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Scientists Charge Into Battery Research Summary


By Blau, John Moores law states that processing power for computers doubles
Gobble, MaryAnne M. about every two years because of small electrons taking up little
Source: Research Technology Management. May/Jun2014, Vol. 57 Issue 3, p3-6. 4p. space. Lithography allows even smaller features etched onto chips
and it is improving every year (Blau, Gobble, 2014).
As technology advances, the limiting factor for further advancement in
key areas, from wearable tech and advanced smartphones to electric
cars, is now batteries. Battery research has long taken a backseat to
computer chip R&D, arguably one of the key drivers of innovation over
the past several decades. But now, driven by soaring interest in mobili-
ty of two different types--handheld or wearable communication devices
and electric cars--battery research is taking off.
At a time when the pace of technology innovation seems to he increas-
ing at an exponential rate, it seems like battery innovation should be
proceeding at a similar pace. So why isn't there a Moore's Law for bat-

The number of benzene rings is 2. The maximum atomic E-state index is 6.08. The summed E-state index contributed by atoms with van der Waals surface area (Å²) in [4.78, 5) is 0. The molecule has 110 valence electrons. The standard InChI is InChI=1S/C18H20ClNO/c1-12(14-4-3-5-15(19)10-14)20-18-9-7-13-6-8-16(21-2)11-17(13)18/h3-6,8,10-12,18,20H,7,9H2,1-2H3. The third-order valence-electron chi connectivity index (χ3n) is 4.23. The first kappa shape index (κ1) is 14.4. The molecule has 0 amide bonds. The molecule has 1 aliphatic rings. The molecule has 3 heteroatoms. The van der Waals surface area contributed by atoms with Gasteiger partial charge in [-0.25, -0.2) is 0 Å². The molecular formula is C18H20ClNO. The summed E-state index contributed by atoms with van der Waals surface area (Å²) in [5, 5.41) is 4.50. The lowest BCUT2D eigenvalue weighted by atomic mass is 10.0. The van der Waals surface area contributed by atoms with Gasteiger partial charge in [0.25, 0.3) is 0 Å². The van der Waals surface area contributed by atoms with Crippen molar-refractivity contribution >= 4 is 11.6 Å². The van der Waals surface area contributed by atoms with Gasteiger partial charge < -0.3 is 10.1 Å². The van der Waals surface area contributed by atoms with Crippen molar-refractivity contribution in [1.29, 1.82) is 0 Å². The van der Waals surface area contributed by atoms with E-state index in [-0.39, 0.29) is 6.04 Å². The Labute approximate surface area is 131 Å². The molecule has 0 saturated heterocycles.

teries? Paraphrase
Moore's Law, which is actually an observation, holds that the number
Moores Law, states that transistors on integrated circuits doubles
of transistors on integrated circuits or the overall processing power for
about every two years for two reasons: the small size of electrons
computers doubles approximately every two years. The reasons for this
taking up little space on the chip and lithography technology. As
continuous increase are twofold: electrons are small and require little
this kind of technology improves, even smaller features can be
space in a chip, and chip performance is largely limited by the lithogra-
phy technology used to fabricate the chips. As lithography improves, etched onto processing chips (Blau, Gobble, 2014).
ever-smaller features can be etched onto processors.
Any such law for batteries, ar gues Fr ed Schlachter fr om the Amer i-
can Physical Society in the Proceedings of the National Academy of
Sciences, is limited by the fundamental chemistry inherent in
a battery's inner wor kings. Potentials in a battery, he points out,
are dictated by the relevant chemical reactions that also limit Quote
battery performance.
electrons are small and require little space in a chip, and chip per-
formance is largely limited by the lithography technology used to
fabricate the chips. As lithography improves, ever-smaller features
can be etched onto processors (Blau, Gobble, 2014).